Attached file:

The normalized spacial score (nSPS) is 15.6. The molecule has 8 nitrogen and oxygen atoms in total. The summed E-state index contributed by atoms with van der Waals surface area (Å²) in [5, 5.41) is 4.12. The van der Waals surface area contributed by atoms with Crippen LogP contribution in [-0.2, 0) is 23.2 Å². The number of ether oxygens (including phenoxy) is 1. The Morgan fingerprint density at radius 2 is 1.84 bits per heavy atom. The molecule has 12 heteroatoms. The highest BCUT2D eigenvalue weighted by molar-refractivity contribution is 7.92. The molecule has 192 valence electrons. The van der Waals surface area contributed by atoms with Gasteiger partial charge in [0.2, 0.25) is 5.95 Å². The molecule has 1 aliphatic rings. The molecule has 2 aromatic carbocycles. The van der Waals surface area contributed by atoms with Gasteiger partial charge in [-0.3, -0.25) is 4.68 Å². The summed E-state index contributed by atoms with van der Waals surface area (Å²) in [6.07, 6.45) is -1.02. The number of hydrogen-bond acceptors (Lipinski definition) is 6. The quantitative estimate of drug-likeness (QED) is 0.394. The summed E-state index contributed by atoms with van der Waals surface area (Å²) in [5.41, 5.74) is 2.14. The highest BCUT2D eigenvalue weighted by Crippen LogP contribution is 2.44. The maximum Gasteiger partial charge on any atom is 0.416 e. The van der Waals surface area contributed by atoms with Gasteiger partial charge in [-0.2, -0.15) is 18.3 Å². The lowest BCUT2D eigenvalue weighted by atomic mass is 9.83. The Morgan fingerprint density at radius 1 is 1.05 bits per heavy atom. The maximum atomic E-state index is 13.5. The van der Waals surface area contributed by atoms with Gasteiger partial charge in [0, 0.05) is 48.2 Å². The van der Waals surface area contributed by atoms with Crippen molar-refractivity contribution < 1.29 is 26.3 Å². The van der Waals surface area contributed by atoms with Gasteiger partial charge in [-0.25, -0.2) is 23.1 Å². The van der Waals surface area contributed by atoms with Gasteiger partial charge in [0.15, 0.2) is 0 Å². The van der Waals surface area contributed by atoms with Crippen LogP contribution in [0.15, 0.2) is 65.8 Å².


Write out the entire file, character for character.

The normalized spacial score (nSPS) is 15.6. The molecule has 8 nitrogen and oxygen atoms in total. The summed E-state index contributed by atoms with van der Waals surface area (Å²) in [5, 5.41) is 4.12. The van der Waals surface area contributed by atoms with Crippen LogP contribution in [-0.2, 0) is 23.2 Å². The number of ether oxygens (including phenoxy) is 1. The Morgan fingerprint density at radius 2 is 1.84 bits per heavy atom. The molecule has 12 heteroatoms. The highest BCUT2D eigenvalue weighted by molar-refractivity contribution is 7.92. The molecule has 192 valence electrons. The van der Waals surface area contributed by atoms with Gasteiger partial charge in [0.2, 0.25) is 5.95 Å². The molecule has 1 aliphatic rings. The molecule has 2 aromatic carbocycles. The van der Waals surface area contributed by atoms with Gasteiger partial charge in [-0.3, -0.25) is 4.68 Å². The summed E-state index contributed by atoms with van der Waals surface area (Å²) in [6.07, 6.45) is -1.02. The number of hydrogen-bond acceptors (Lipinski definition) is 6. The quantitative estimate of drug-likeness (QED) is 0.394. The summed E-state index contributed by atoms with van der Waals surface area (Å²) in [5.41, 5.74) is 2.14. The highest BCUT2D eigenvalue weighted by Crippen LogP contribution is 2.44. The maximum Gasteiger partial charge on any atom is 0.416 e. The van der Waals surface area contributed by atoms with Gasteiger partial charge in [-0.2, -0.15) is 18.3 Å². The lowest BCUT2D eigenvalue weighted by atomic mass is 9.83. The Morgan fingerprint density at radius 1 is 1.05 bits per heavy atom. The maximum atomic E-state index is 13.5. The van der Waals surface area contributed by atoms with Gasteiger partial charge in [0, 0.05) is 48.2 Å². The van der Waals surface area contributed by atoms with Crippen molar-refractivity contribution < 1.29 is 26.3 Å². The van der Waals surface area contributed by atoms with Gasteiger partial charge in [-0.25, -0.2) is 23.1 Å². The van der Waals surface area contributed by atoms with Gasteiger partial charge in [0.15, 0.2) is 0 Å². The van der Waals surface area contributed by atoms with Crippen LogP contribution in [0.15, 0.2) is 65.8 Å².